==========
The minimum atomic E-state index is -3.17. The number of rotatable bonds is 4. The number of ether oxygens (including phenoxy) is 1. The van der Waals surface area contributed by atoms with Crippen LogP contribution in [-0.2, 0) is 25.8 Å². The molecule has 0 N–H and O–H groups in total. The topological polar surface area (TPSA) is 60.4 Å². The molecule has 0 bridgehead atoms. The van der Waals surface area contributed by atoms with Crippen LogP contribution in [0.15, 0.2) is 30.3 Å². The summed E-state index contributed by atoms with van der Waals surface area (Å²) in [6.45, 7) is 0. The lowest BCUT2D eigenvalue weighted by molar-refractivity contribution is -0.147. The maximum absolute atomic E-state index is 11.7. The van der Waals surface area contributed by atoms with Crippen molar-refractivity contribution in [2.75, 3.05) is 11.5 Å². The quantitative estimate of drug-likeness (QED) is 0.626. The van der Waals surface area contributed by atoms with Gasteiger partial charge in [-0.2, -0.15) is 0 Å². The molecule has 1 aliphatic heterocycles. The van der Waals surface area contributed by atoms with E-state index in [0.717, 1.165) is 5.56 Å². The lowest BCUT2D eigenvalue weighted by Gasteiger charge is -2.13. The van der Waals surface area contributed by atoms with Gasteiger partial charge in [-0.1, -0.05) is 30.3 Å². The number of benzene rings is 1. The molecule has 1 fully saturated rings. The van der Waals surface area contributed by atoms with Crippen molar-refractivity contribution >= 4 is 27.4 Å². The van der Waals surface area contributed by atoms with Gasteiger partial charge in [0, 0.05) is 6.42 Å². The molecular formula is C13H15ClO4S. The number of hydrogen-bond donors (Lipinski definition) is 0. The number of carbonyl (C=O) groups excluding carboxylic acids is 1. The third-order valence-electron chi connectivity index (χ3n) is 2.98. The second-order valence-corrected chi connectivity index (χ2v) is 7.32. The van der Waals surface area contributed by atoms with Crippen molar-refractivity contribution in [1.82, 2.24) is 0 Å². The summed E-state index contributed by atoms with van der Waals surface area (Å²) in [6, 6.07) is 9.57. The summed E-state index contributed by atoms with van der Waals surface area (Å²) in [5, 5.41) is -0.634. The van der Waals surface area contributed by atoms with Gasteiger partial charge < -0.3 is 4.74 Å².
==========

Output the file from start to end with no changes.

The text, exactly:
The minimum atomic E-state index is -3.17. The number of rotatable bonds is 4. The number of ether oxygens (including phenoxy) is 1. The van der Waals surface area contributed by atoms with Crippen LogP contribution in [-0.2, 0) is 25.8 Å². The molecule has 0 N–H and O–H groups in total. The topological polar surface area (TPSA) is 60.4 Å². The molecule has 0 bridgehead atoms. The van der Waals surface area contributed by atoms with Crippen LogP contribution in [0.15, 0.2) is 30.3 Å². The summed E-state index contributed by atoms with van der Waals surface area (Å²) in [6.45, 7) is 0. The lowest BCUT2D eigenvalue weighted by molar-refractivity contribution is -0.147. The maximum absolute atomic E-state index is 11.7. The van der Waals surface area contributed by atoms with Crippen molar-refractivity contribution in [2.75, 3.05) is 11.5 Å². The quantitative estimate of drug-likeness (QED) is 0.626. The van der Waals surface area contributed by atoms with Gasteiger partial charge in [-0.2, -0.15) is 0 Å². The molecule has 1 aliphatic heterocycles. The van der Waals surface area contributed by atoms with E-state index in [0.717, 1.165) is 5.56 Å². The lowest BCUT2D eigenvalue weighted by Gasteiger charge is -2.13. The van der Waals surface area contributed by atoms with Gasteiger partial charge in [-0.1, -0.05) is 30.3 Å². The number of benzene rings is 1. The molecule has 1 fully saturated rings. The van der Waals surface area contributed by atoms with Crippen molar-refractivity contribution >= 4 is 27.4 Å². The van der Waals surface area contributed by atoms with Gasteiger partial charge in [0, 0.05) is 6.42 Å². The molecular formula is C13H15ClO4S. The number of hydrogen-bond donors (Lipinski definition) is 0. The number of carbonyl (C=O) groups excluding carboxylic acids is 1. The third-order valence-electron chi connectivity index (χ3n) is 2.98. The second-order valence-corrected chi connectivity index (χ2v) is 7.32. The van der Waals surface area contributed by atoms with Crippen molar-refractivity contribution in [1.82, 2.24) is 0 Å². The summed E-state index contributed by atoms with van der Waals surface area (Å²) in [6, 6.07) is 9.57. The summed E-state index contributed by atoms with van der Waals surface area (Å²) in [5, 5.41) is -0.634. The van der Waals surface area contributed by atoms with Gasteiger partial charge < -0.3 is 4.74 Å².